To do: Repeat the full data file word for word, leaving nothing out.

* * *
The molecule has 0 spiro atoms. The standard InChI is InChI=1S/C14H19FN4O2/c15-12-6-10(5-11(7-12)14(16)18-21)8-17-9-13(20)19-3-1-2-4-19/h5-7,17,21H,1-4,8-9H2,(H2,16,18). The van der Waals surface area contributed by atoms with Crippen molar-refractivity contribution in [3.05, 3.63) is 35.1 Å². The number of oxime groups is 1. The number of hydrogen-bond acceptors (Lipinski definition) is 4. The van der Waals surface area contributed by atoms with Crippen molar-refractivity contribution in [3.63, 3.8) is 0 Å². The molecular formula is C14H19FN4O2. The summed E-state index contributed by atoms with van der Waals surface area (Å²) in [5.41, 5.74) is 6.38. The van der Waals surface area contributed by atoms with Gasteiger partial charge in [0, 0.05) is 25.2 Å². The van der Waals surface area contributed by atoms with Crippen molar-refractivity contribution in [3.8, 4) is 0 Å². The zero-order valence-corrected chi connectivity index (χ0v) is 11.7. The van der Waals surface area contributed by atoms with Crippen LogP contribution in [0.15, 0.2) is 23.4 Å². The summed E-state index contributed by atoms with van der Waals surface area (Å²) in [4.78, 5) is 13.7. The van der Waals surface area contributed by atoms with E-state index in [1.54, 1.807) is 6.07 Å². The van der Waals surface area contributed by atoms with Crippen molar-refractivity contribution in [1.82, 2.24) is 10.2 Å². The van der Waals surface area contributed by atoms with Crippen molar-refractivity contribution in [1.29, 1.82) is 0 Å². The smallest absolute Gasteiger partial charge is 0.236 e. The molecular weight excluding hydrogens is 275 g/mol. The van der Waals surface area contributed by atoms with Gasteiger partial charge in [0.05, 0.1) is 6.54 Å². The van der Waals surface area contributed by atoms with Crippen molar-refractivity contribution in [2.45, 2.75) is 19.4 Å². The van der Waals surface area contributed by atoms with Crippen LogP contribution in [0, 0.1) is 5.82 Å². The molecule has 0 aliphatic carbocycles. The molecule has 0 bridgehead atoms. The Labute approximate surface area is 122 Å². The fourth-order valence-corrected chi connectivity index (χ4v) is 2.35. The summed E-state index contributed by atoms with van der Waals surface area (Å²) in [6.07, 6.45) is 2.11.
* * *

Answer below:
The molecule has 0 spiro atoms. The standard InChI is InChI=1S/C14H19FN4O2/c15-12-6-10(5-11(7-12)14(16)18-21)8-17-9-13(20)19-3-1-2-4-19/h5-7,17,21H,1-4,8-9H2,(H2,16,18). The van der Waals surface area contributed by atoms with Crippen molar-refractivity contribution in [3.05, 3.63) is 35.1 Å². The number of oxime groups is 1. The number of hydrogen-bond acceptors (Lipinski definition) is 4. The van der Waals surface area contributed by atoms with Crippen molar-refractivity contribution in [3.63, 3.8) is 0 Å². The molecular formula is C14H19FN4O2. The summed E-state index contributed by atoms with van der Waals surface area (Å²) in [5.41, 5.74) is 6.38. The van der Waals surface area contributed by atoms with Gasteiger partial charge in [0, 0.05) is 25.2 Å². The van der Waals surface area contributed by atoms with Crippen molar-refractivity contribution in [3.8, 4) is 0 Å². The zero-order valence-corrected chi connectivity index (χ0v) is 11.7. The van der Waals surface area contributed by atoms with Crippen LogP contribution in [0.15, 0.2) is 23.4 Å². The summed E-state index contributed by atoms with van der Waals surface area (Å²) in [4.78, 5) is 13.7. The van der Waals surface area contributed by atoms with E-state index in [1.54, 1.807) is 6.07 Å². The van der Waals surface area contributed by atoms with Crippen molar-refractivity contribution in [1.82, 2.24) is 10.2 Å². The van der Waals surface area contributed by atoms with Crippen molar-refractivity contribution in [1.29, 1.82) is 0 Å². The smallest absolute Gasteiger partial charge is 0.236 e. The molecular weight excluding hydrogens is 275 g/mol. The van der Waals surface area contributed by atoms with Gasteiger partial charge in [0.05, 0.1) is 6.54 Å². The van der Waals surface area contributed by atoms with Crippen molar-refractivity contribution in [2.45, 2.75) is 19.4 Å². The van der Waals surface area contributed by atoms with Crippen LogP contribution in [0, 0.1) is 5.82 Å². The molecule has 0 aliphatic carbocycles. The molecule has 0 bridgehead atoms. The Labute approximate surface area is 122 Å². The fourth-order valence-corrected chi connectivity index (χ4v) is 2.35. The summed E-state index contributed by atoms with van der Waals surface area (Å²) in [6.07, 6.45) is 2.11.